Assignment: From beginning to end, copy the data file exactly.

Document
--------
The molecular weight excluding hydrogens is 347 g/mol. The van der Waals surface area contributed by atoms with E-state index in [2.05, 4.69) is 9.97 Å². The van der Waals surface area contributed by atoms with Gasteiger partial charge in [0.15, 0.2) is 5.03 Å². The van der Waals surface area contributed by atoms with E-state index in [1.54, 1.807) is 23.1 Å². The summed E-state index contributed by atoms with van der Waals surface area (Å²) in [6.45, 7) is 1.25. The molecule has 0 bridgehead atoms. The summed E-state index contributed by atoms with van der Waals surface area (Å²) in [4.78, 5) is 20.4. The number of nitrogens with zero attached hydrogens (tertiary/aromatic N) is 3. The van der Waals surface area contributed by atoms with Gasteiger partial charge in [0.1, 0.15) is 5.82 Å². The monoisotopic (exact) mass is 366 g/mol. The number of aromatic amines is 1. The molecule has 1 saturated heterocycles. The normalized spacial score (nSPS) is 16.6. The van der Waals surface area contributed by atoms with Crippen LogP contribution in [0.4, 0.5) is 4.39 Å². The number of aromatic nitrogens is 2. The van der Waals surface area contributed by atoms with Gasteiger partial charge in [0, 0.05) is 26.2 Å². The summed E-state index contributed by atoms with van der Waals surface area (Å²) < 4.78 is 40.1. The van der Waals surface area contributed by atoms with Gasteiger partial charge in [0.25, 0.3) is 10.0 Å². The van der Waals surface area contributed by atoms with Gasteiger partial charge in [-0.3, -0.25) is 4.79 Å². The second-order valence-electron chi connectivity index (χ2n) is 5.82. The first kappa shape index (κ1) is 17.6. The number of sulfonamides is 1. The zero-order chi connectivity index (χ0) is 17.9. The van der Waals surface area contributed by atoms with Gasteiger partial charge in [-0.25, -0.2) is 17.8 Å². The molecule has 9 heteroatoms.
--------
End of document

The molecular weight excluding hydrogens is 347 g/mol. The van der Waals surface area contributed by atoms with E-state index in [2.05, 4.69) is 9.97 Å². The van der Waals surface area contributed by atoms with Gasteiger partial charge in [0.15, 0.2) is 5.03 Å². The van der Waals surface area contributed by atoms with E-state index in [1.54, 1.807) is 23.1 Å². The summed E-state index contributed by atoms with van der Waals surface area (Å²) in [6.45, 7) is 1.25. The molecule has 0 bridgehead atoms. The summed E-state index contributed by atoms with van der Waals surface area (Å²) in [4.78, 5) is 20.4. The number of nitrogens with zero attached hydrogens (tertiary/aromatic N) is 3. The van der Waals surface area contributed by atoms with Gasteiger partial charge in [0.1, 0.15) is 5.82 Å². The monoisotopic (exact) mass is 366 g/mol. The number of aromatic amines is 1. The molecule has 1 saturated heterocycles. The normalized spacial score (nSPS) is 16.6. The van der Waals surface area contributed by atoms with Crippen LogP contribution in [0.4, 0.5) is 4.39 Å². The number of aromatic nitrogens is 2. The van der Waals surface area contributed by atoms with Gasteiger partial charge in [0, 0.05) is 26.2 Å². The summed E-state index contributed by atoms with van der Waals surface area (Å²) < 4.78 is 40.1. The van der Waals surface area contributed by atoms with Gasteiger partial charge in [0.25, 0.3) is 10.0 Å². The van der Waals surface area contributed by atoms with Gasteiger partial charge in [-0.3, -0.25) is 4.79 Å². The second-order valence-electron chi connectivity index (χ2n) is 5.82. The first kappa shape index (κ1) is 17.6. The number of sulfonamides is 1. The zero-order chi connectivity index (χ0) is 17.9. The van der Waals surface area contributed by atoms with Gasteiger partial charge in [-0.25, -0.2) is 17.8 Å². The molecule has 9 heteroatoms.